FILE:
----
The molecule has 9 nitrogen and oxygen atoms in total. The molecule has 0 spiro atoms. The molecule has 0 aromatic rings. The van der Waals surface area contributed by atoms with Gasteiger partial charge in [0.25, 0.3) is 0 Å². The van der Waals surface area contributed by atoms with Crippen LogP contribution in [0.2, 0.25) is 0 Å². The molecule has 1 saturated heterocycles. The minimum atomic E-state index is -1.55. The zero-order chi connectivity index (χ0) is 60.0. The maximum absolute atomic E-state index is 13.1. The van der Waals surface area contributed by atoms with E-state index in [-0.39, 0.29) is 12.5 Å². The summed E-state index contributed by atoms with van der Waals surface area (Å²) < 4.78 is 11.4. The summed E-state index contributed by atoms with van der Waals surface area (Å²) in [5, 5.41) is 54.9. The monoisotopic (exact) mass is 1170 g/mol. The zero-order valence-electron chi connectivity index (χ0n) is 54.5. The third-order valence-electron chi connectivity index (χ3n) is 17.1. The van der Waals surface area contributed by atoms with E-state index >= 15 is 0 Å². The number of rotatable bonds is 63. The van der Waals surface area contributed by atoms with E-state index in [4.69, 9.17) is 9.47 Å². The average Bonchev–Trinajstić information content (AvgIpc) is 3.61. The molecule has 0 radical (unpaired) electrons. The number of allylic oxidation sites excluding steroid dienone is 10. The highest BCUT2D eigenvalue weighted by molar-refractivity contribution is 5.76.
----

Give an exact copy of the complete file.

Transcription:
The molecule has 9 nitrogen and oxygen atoms in total. The molecule has 0 spiro atoms. The molecule has 0 aromatic rings. The van der Waals surface area contributed by atoms with Gasteiger partial charge in [0.25, 0.3) is 0 Å². The van der Waals surface area contributed by atoms with Crippen LogP contribution in [0.2, 0.25) is 0 Å². The molecule has 1 saturated heterocycles. The minimum atomic E-state index is -1.55. The zero-order chi connectivity index (χ0) is 60.0. The maximum absolute atomic E-state index is 13.1. The van der Waals surface area contributed by atoms with E-state index in [-0.39, 0.29) is 12.5 Å². The summed E-state index contributed by atoms with van der Waals surface area (Å²) < 4.78 is 11.4. The summed E-state index contributed by atoms with van der Waals surface area (Å²) in [5, 5.41) is 54.9. The monoisotopic (exact) mass is 1170 g/mol. The zero-order valence-electron chi connectivity index (χ0n) is 54.5. The third-order valence-electron chi connectivity index (χ3n) is 17.1. The van der Waals surface area contributed by atoms with E-state index >= 15 is 0 Å². The number of rotatable bonds is 63. The van der Waals surface area contributed by atoms with E-state index in [4.69, 9.17) is 9.47 Å². The average Bonchev–Trinajstić information content (AvgIpc) is 3.61. The molecule has 0 radical (unpaired) electrons. The number of allylic oxidation sites excluding steroid dienone is 10. The highest BCUT2D eigenvalue weighted by molar-refractivity contribution is 5.76.